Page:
Computer Systems Science & Engineering DOI:10.32604/csse.2021.017144 | |

Article |

Efficient Concurrent L1-Minimization Solvers on GPUs

1Jiangsu Key Laboratory for NSLSCS, School of Computer and Electronic Information, Nanjing Normal University, Nanjing 210023, China

2Department of Computer Science, University of Massachusetts Boston, MA 02125, USA

*Corresponding Author: Jiaquan Gao. Email: springf12@163.com

Received: 20 January 2021; Accepted: 22 February 2021

Abstract: Given that the concurrent L1-minimization (L1-min) problem is often required in some real applications, we investigate how to solve it in parallel on GPUs in this paper. First, we propose a novel self-adaptive warp implementation of the matrix-vector multiplication (Ax) and a novel self-adaptive thread implementation of the matrix-vector multiplication (ATx), respectively, on the GPU. The vector-operation and inner-product decision trees are adopted to choose the optimal vector-operation and inner-product kernels for vectors of any size. Second, based on the above proposed kernels, the iterative shrinkage-thresholding algorithm is utilized to present two concurrent L1-min solvers from the perspective of the streams and the thread blocks on a GPU, and optimize their performance by using the new features of GPU such as the shuffle instruction and the read-only data cache. Finally, we design a concurrent L1-min solver on multiple GPUs. The experimental results have validated the high effectiveness and good performance of our proposed methods.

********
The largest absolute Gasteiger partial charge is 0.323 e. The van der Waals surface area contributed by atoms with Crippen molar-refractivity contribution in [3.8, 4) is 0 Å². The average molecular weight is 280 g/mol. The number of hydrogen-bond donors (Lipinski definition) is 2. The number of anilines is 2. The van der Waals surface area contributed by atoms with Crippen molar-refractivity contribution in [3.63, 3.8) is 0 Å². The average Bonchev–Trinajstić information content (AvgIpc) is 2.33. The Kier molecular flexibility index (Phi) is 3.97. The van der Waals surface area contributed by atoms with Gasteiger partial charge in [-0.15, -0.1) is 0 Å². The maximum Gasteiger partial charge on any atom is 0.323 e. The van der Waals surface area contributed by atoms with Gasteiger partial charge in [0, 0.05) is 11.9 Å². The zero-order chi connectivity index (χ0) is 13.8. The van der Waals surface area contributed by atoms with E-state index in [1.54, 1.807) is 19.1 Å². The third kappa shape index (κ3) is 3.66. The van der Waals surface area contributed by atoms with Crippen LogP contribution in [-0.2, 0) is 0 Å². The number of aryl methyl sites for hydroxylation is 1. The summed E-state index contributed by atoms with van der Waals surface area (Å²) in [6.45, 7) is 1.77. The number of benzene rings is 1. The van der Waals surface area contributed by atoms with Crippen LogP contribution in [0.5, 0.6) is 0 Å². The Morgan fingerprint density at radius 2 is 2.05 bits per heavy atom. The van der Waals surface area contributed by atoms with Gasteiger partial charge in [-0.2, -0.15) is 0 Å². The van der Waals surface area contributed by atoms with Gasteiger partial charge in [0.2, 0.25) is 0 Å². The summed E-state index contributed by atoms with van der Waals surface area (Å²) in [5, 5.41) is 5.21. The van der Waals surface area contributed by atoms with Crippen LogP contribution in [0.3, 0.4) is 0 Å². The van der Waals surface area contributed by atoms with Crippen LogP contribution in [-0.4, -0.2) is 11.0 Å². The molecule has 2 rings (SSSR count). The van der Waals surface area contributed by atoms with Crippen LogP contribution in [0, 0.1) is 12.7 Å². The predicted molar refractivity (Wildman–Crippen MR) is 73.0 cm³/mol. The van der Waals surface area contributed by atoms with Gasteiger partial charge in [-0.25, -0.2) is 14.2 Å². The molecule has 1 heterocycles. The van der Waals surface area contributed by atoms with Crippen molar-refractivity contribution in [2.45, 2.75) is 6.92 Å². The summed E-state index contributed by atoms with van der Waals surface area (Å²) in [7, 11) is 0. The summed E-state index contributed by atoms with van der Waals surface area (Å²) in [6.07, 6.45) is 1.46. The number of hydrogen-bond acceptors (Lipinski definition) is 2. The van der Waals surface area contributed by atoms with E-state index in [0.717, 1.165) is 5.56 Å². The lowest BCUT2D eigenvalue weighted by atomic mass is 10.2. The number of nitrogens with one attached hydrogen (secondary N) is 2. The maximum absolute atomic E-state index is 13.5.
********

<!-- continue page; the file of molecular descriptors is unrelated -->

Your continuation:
Keywords: Concurrent L1-minimization problem; dense matrix-vector multiplication; fast iterative shrinkage-thresholding algorithm; CUDA; GPUs

Due to the sparsity of the solution of the L1-min problem, it has been successfully applied in various fields such as signal processing [1–3], machine learning [4–8], and statistical inference [9]. Moreover, the concurrent L1-min problem where a great number of L1-min problems need be concurrently computed is often required in these real applications. This motivates us to discuss the concurrent L1-min problem in this paper. Here the following concurrent L1-min problem is considered:

where

Given their multiple core structures, graphics processing units (GPUs) have sufficient computation power for scientific computations. Processing big data by GPUs has drown much attention over the recent years [10–14]. Following the introduction of the compute unified device architecture (CUDA), a programming model that supports the joint CPU/GPU execution of applications by NVIDIA [15], GPUs have become strong competitors as general-purpose parallel programming systems.